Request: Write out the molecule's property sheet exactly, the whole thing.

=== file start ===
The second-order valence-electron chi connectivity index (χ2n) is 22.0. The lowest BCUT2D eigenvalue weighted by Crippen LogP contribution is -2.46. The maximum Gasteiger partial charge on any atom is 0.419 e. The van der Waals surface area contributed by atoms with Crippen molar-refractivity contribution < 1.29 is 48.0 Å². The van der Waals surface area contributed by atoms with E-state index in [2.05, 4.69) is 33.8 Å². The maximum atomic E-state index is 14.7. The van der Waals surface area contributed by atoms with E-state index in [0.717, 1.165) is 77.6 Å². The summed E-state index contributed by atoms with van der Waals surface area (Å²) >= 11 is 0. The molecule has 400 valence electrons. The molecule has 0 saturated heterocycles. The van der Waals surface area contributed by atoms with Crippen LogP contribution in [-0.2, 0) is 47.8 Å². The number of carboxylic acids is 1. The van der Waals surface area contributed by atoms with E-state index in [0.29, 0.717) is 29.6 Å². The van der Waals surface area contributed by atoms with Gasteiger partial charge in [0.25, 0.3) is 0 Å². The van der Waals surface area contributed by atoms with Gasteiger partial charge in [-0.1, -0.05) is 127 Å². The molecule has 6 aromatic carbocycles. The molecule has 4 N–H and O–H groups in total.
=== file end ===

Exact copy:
The second-order valence-electron chi connectivity index (χ2n) is 22.0. The lowest BCUT2D eigenvalue weighted by Crippen LogP contribution is -2.46. The maximum Gasteiger partial charge on any atom is 0.419 e. The van der Waals surface area contributed by atoms with Crippen molar-refractivity contribution < 1.29 is 48.0 Å². The van der Waals surface area contributed by atoms with E-state index in [2.05, 4.69) is 33.8 Å². The maximum atomic E-state index is 14.7. The van der Waals surface area contributed by atoms with E-state index in [0.717, 1.165) is 77.6 Å². The summed E-state index contributed by atoms with van der Waals surface area (Å²) >= 11 is 0. The molecule has 400 valence electrons. The molecule has 0 saturated heterocycles. The van der Waals surface area contributed by atoms with Crippen LogP contribution in [-0.2, 0) is 47.8 Å². The number of carboxylic acids is 1. The van der Waals surface area contributed by atoms with E-state index in [0.29, 0.717) is 29.6 Å². The van der Waals surface area contributed by atoms with Gasteiger partial charge in [0.25, 0.3) is 0 Å². The van der Waals surface area contributed by atoms with Gasteiger partial charge in [-0.1, -0.05) is 127 Å². The molecule has 6 aromatic carbocycles. The molecule has 4 N–H and O–H groups in total.